Apple’s European slide-to-unlock patent declared invalid in Germany

Ginger treats all slides
with the utmost gravity
This Kat is still in possession of, among other things, an old non-smart phone which he has to unlock by pressing a combination of keys -- or rather, by first trying to remember which combination of keys he has to press and then performing that operation. This leads him to remark on how quickly something that starts life as an exciting innovation is soon relegated to the depths of routine, carried out at a subconscious level at which no thought is required.  Such is the fate of the slide-to-unlock technique which was the subject of a much-litigated patent.  Occasional guest contributor Thomas Dubuisson takes up the tale:
On 25 August 2015, the Bundesgerichtshof (Federal Court of Justice, Germany’s highest court), affirmed the Federal Patent Court’s April 2013 decision to declare the German part of Apple’s European patent invalid. The action opposing the grant of the patent was brought by Motorola Mobility. The United States now remains the only place where the patent is still valid.
Steve Jobs launched the first iPhone at a blockbuster keynote in San Francisco back in 2007. After presenting this “revolutionary product that comes along and changes everything”, he then explained how to unlock the iPhone: 
“… to unlock the phone I just take my finger and slide it across. Want to see that again? Sleep. We wanted something you couldn’t do by accident in your pocket. Just slide it across. Boom. And this is the home screen of iPhone right here” (iPhone Keynote 2007, 0:41:47).

Figure 1
Following the “boom”, a number of patent battles were fought around the world with Android device makers. One of the battles concerned a patent (see figures 1 to 3) granted to Apple for “Unlocking a device by performing gestures on an unlock image” (European Patent No. EP1964022), a.k.a. the slide-to-unlock image patent. As set out in the description of the patent, the idea behind it was to solve one of the problems associated with using touch screens on portable devices, namely the unintentional activation or deactivation of functions due to unintentional contact with the touch screen. There was a need for more efficient, user-friendly procedures for unlocking such devices, touch screens, and/or applications.

Figure 2
In essence, the patent proposed that, to unlock a device such as a smartphone, the user carry out a certain finger movement (swipe) on the contact surface (screen) along a predetermined path (aided by graphical assistance). The Bundesgerichtshof held that the subject matter of the patent was not patentable under Article 52(1) of the European Patent Convention (EPC), because it did not involve an inventive step (Article 56, first sentence, EPC). An invention is considered to involve an inventive step if, having regard to the state of the art, it is not obvious to a person skilled in the art. In other words, who is more creative than Apple, one of the world's most creative companies? It appears that a Swedish Company, Neonode, had already been using a swipe-to-unlock gesture system before the iPhone was launched. More precisely, the prior art was embodied in a mobile phone known as the Neonode N1: this contained a graphical representation requiring a swiping movement on a touch-screen to initiate the unblocking process. Accordingly the patent was not based on an inventive step.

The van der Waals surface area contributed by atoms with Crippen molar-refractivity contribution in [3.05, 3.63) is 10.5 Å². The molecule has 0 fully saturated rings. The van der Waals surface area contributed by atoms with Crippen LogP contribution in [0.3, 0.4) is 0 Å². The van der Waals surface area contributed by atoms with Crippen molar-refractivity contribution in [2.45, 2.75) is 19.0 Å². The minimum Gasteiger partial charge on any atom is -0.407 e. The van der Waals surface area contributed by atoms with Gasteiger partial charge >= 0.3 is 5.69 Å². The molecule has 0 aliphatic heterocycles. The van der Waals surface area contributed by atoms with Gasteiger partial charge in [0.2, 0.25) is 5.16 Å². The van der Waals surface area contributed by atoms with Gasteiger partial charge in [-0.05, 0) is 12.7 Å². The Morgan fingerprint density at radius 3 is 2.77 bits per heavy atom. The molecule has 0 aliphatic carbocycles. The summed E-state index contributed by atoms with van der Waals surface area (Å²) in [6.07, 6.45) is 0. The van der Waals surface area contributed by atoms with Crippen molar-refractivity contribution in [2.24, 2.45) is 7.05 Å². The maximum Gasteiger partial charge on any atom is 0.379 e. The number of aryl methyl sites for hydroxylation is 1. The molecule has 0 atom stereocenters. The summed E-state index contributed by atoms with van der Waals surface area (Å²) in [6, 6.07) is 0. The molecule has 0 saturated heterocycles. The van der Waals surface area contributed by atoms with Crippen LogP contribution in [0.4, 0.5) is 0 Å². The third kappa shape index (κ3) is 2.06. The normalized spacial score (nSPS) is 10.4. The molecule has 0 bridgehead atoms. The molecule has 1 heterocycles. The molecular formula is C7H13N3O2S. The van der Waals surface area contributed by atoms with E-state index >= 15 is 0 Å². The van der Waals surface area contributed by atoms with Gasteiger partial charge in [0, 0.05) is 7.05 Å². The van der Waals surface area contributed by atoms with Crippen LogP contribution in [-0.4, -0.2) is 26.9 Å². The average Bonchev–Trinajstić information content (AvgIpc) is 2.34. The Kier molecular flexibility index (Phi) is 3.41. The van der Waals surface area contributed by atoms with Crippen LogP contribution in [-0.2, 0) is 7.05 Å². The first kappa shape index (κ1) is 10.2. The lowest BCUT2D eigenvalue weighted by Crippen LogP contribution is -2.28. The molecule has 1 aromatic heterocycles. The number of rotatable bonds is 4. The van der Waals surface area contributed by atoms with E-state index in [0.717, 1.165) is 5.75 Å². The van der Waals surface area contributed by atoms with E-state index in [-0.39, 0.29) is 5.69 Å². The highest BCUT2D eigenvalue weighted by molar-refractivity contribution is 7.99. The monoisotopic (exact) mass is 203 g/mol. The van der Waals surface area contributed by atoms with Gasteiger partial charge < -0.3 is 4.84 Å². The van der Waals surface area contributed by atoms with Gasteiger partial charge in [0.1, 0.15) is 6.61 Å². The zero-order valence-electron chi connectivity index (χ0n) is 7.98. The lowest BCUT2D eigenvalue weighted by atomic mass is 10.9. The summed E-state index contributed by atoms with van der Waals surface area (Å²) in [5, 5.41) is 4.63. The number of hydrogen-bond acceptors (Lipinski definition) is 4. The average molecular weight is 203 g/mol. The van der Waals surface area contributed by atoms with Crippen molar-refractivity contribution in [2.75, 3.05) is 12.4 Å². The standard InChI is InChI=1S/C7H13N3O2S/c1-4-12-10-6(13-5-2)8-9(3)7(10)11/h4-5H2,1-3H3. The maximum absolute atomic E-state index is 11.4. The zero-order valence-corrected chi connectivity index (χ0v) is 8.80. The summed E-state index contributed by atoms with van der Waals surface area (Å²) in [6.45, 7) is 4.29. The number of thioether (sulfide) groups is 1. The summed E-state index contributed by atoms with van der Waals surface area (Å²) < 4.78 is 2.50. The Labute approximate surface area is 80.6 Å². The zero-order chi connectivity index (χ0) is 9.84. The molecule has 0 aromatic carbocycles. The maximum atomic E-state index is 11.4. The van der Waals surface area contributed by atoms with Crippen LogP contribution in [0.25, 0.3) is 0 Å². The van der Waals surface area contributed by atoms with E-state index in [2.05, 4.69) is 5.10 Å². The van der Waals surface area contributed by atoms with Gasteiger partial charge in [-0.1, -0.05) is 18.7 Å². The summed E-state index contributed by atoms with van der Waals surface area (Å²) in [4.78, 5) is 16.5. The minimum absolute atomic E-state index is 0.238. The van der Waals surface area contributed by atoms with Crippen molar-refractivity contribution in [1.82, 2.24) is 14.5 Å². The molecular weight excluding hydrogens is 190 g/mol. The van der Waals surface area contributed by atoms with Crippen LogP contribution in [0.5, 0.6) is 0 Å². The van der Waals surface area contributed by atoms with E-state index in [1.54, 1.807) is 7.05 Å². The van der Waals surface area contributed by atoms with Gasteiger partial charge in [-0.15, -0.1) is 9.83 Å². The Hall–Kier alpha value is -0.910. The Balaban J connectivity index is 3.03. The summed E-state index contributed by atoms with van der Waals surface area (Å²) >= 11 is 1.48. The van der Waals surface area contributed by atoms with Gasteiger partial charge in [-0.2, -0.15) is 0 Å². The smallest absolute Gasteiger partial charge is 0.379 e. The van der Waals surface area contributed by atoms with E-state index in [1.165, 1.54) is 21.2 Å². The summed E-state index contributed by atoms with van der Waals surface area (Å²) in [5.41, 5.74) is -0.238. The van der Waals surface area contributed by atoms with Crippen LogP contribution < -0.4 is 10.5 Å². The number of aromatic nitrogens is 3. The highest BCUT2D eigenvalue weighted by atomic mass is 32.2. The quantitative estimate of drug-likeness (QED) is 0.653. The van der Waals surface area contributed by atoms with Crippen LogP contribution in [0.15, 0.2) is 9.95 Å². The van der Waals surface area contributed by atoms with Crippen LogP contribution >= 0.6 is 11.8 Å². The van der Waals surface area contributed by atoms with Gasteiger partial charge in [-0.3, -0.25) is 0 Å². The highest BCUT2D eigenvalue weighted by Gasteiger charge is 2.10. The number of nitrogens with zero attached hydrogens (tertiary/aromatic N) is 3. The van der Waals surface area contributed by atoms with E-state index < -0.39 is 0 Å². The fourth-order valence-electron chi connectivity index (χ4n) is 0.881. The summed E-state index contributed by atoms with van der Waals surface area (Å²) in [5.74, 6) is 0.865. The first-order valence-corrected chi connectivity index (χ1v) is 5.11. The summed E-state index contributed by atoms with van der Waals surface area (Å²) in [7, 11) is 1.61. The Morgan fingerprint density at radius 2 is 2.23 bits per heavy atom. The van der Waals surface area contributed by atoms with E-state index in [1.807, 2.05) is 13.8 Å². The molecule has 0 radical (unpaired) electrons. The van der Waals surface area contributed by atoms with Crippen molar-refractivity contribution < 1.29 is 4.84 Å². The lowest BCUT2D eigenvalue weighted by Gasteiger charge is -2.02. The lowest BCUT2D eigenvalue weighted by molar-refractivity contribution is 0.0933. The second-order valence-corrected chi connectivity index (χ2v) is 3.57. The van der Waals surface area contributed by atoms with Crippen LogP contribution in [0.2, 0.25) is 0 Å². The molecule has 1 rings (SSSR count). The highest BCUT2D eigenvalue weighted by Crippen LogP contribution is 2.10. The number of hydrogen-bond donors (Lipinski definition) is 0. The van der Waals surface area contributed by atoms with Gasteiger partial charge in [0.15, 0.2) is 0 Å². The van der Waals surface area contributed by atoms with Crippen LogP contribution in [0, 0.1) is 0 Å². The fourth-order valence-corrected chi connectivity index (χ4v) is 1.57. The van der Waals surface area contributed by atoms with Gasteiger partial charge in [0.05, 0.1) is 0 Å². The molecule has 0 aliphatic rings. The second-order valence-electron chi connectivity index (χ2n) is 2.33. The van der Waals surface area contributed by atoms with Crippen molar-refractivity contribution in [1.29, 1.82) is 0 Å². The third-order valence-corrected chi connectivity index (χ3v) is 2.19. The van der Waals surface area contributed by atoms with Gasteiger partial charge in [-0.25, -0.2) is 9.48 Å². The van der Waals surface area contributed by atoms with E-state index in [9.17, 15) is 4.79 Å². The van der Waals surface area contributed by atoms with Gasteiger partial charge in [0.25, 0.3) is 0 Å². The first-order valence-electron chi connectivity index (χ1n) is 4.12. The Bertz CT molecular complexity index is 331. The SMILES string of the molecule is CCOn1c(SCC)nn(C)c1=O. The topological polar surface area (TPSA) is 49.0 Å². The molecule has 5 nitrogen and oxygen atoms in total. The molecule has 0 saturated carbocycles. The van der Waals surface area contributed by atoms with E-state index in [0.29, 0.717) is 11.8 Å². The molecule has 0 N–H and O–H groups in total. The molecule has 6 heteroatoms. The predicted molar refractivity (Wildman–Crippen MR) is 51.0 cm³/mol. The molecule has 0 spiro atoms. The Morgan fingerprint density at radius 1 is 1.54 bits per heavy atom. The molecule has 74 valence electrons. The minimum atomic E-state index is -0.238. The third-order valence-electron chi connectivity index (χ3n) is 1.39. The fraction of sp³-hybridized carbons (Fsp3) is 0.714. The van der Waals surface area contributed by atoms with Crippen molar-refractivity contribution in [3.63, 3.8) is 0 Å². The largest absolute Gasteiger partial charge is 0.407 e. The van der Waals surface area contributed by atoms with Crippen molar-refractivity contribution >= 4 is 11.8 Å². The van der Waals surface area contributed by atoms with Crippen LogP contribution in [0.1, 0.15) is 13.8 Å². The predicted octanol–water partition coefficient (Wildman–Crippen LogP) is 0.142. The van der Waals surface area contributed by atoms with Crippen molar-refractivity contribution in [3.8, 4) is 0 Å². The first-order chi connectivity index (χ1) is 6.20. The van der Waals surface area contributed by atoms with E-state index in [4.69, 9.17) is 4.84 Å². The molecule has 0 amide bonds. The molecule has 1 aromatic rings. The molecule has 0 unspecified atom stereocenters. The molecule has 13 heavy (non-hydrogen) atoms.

Figure 3
So far in Europe, all the judges who have had to rule on the European slide-to-unlock patent have concluded that Apple did not deserve patent protection for this invention. For instance, in August 2011, the District Court of The Hague (Joined Cases 396957 / KG ZA 11-730 and 396959 / KG ZA 11-731) found that this feature, if not completely trivial, was at least obvious in light of the prior art as embodied by the Neonode N1. In May 2013, the Court of Appeal for England and Wales in HTC Europe Co Ltd v Apple Inc. [2013] EWCA Civ 451 [on which see Norman Sierbrasse's guest Katpost here] unanimously affirmed Mr Justice Floyd's decision (in HTC Europe Co Ltd v Apple Inc. [2012] EWHC1789) with respect to the slide-to-unlock patent and held that “all the claims of 022 [Apple’s slide to unlock patent] are obvious in the light of Neonode” (paragraph 363). As stated, on April 4, 2013, the Federal Patent Court of Germany declared all parts of the European slide-to-unlock patent invalid. 
It is only in the U.S. -- in California, Apple’s home state – that Apple has been able to score wins when it comes to the slide-to-unlock patent. In any case, the scope of the patent is quite limited (it only covers the slide-to-unlock where an image is moved across the screen) and can be worked around (it has been implemented into a multitude of Android devices). It’s hard to ignore the suggestion that Apple made this feature “famous” and most likely forced other smartphone makers to implement distinguishable slide-to-unlock mechanisms. Now people know instinctively what to do to unlock a phone but, at the end of the day, in this case it was not considered that their innovative capabilities were a sufficient reason to limit consumer choice. 
Interesting locks here, here and here